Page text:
I recently had the pleasure of writing a blog post for the London School of Economic’s US Centre Blog. It covers a recent publication in the Journal of Urban Affairs on the implications of local government structure on long-run economic growth in the US metropolitan areas. You can find more information about this piece here. See below for the full text of the post as well as a link to the original.
About a year ago, I wrote a small post about how I use Notion as a project management tool (the post is here). I didn’t really expect it to be as popular as it is, but I also didn’t expect myself to change too much about the process either. It was working. Fast forward one, sort of over, but not really pandemic later. Things have certainly changed, sort of. This post is meant to explain some of those changes and to provide a template for anyone who wants to give this a spin.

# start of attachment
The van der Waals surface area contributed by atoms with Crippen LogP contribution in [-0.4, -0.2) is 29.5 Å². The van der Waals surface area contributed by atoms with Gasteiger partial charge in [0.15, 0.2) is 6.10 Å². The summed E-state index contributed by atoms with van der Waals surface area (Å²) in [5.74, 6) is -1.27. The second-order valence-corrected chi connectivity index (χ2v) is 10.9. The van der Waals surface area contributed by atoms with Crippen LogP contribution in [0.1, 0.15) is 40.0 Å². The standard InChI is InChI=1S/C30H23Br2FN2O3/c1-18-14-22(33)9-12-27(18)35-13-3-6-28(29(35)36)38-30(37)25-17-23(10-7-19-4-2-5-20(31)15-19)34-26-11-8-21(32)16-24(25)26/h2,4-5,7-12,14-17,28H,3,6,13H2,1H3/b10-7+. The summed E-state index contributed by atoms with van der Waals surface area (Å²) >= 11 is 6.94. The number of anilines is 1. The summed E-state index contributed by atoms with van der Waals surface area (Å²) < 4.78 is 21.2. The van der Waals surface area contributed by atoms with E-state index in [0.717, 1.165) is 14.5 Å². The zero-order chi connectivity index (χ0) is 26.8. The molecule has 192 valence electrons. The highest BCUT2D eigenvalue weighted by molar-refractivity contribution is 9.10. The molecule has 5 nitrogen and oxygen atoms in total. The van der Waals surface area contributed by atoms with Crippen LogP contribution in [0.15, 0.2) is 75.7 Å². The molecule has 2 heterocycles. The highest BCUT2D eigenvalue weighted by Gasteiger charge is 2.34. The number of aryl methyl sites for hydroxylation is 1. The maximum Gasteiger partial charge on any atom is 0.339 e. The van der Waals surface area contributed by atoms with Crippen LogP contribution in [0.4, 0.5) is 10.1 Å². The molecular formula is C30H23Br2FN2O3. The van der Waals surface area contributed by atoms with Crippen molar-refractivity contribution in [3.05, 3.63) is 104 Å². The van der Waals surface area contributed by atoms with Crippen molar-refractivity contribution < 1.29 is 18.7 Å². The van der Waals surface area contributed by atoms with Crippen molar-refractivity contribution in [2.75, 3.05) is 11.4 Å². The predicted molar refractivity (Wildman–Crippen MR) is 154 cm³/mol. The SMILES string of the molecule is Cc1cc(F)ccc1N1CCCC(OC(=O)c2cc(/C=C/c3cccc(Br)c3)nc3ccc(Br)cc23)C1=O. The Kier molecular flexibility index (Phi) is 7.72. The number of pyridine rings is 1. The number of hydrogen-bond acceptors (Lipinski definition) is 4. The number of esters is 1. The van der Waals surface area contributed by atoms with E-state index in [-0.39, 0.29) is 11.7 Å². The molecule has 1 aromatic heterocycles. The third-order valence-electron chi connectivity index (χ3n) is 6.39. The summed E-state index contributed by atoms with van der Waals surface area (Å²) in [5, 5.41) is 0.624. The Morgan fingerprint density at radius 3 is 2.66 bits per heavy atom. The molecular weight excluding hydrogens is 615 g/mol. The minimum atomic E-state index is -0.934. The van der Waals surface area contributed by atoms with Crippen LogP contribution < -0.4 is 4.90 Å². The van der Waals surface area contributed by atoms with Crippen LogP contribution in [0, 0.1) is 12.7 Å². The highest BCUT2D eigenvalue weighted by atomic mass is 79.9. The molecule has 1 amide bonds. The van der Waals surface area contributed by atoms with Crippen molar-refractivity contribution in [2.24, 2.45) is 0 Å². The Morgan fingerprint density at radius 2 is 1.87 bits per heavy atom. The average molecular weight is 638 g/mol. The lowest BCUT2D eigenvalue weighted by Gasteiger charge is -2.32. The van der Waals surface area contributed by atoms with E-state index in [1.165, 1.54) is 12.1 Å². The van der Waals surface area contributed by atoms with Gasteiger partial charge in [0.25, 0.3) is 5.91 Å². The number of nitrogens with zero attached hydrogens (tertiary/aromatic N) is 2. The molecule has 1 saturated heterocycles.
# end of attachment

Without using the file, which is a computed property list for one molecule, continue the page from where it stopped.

I recently had the pleasure of writing a short blog post for the UIC Government Finance Research Center’s blog. The piece is a bit of a short explainer on special districts in the United States and a few fiscal issues that arise. It’s by no means comprehensive but part of a broader focus I have on writing more popular or policy focused work on these relatively hidden local governments. Below is the intro (I don’t have full re-print rights) and a link to the original.
Over on Twitter, Dan Immergluck (GSU) asked about what municipal fragmentation in the U.S. at the metropolitan level looked like. I, an expert on local government fragmentation, saw it as my duty to get to the bottom of this. I have the data to do it. It only needs to be reworked slightly.
Public Administration Quarterly is seeking papers for a symposium on special district management, edited by myself and Alex Henderson at Marist. You can find the full CfP below. Abstracts are due on November 15, 2020. Selected manuscripts are due for peer review on May 1, 2021 and PAQ expects publication in late 2021.